I still act like a child.

We reset our priorities. We made a plan. We made less selfish choices.
It was amazing. Things were good. Kids were happy. We were happy.
Then there was that one day, that one day when I was tired, tired of not getting my way.
It was just a moment. A frustrated moment. I had done all my chores, made all the plans, fixed all the meals. I had paid the pills and fed the chickens. I had listened to stories and read stories, and broke up fights. I had entertained unexpected company because…well… the kids were excited to play with their cousins. I fielded phone calls and messages, fixed problems, boosted spirits, and comforted the broken-hearted. I played referee between an emotional teenager and … the rest of the world.
It was 9:30pm, and I finally had a chance to sit in my recliner and do something I WANTED TO DO. I’ve been working on knitting the same scarf since last fall. It was supposed to be a Christmas gift. Then a January birthday gift. Now, I’m sure my friend is just hoping she’ll get it one day. The stitch isn’t hard, but it requires paying attention.
Thirteen stitches in a child crawls up beside me.
“I haven’t had any Mommy/Bubby time in forever!”
I put the knitting down, hug him, and remind him that we had cuddle time earlier and that now it was bedtime. I tuck him back in, and say prayers again, and sing the song again.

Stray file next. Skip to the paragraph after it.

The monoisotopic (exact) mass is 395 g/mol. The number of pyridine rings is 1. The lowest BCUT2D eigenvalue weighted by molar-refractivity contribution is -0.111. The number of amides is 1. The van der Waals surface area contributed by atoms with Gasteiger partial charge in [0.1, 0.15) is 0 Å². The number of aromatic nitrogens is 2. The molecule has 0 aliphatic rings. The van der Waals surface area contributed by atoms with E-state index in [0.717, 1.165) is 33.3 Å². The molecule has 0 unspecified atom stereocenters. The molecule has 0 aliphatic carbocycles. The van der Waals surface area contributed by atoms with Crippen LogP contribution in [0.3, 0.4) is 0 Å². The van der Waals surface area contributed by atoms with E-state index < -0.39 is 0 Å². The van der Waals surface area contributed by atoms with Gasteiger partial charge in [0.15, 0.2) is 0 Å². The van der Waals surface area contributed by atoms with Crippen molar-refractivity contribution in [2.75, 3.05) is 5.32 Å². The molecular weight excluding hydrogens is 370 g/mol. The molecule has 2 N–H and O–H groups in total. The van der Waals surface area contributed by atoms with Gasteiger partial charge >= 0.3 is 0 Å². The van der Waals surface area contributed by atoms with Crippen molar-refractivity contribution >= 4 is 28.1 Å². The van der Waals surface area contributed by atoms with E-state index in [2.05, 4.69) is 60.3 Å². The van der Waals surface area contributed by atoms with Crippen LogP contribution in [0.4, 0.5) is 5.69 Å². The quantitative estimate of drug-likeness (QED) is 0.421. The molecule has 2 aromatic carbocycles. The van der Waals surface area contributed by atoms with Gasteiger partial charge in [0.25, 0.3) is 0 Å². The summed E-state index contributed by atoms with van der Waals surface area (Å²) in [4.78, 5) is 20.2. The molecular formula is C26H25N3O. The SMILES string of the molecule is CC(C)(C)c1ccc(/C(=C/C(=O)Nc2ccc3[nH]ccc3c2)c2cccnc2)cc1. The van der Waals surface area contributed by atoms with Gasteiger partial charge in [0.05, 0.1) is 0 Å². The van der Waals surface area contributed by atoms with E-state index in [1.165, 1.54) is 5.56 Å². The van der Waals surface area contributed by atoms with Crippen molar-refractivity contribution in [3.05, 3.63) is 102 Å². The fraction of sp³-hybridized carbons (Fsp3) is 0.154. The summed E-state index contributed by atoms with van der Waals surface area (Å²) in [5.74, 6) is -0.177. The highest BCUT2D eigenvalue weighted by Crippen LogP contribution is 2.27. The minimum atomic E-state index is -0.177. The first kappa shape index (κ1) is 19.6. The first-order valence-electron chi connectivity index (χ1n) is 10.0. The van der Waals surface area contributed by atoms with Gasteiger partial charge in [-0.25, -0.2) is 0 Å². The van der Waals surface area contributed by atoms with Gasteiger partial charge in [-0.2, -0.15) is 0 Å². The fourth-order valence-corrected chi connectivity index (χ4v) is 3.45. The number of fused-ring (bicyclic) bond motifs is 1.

As I walk across the kitchen, headed for my chair, the other teenager flings her foot into my face to show me that her toenail is hurting again….”it has been hurting me for DAYS Mom!”
You couldn’t have told me that DAYS ago, kid?
I was on stitch 13, right?
Knitting
Okay, let’s go find the clippers and hooky filey thingy and some antibiotic ointment and the band-aids.
10 minutes later, I’m headed back for my chair.
My Mr. turns off the tv and says it’s time for bed.
Um… no. It is not. I stomp over like a child about to have a tantrum and with all the force of The Hulk I press the ON button on the tv remote as if force would make it turn on faster. I throw the remote on the couch and plop down in my seat.
“What’s wrong with you?” he dared to ask.
Oh boy. My rant began. Everyone heard it. My childish, angry rant, went from “Why is it I never get to do anything I want” to “I’m sorry, I love being wife and mommy, I just wanted a few minutes to do something I wanted to do.”
Somewhere in there, I yanked my knitting off the table without paying attention, probably flinging it around for visual effect, and dropped two stitches.
Was it the last two I did, or the two I was about to do?
My Mr. eased onto the couch beside me. Found my favorite show on Amazon Prime and pushed play.
“Okay honey, we can knit.”
 
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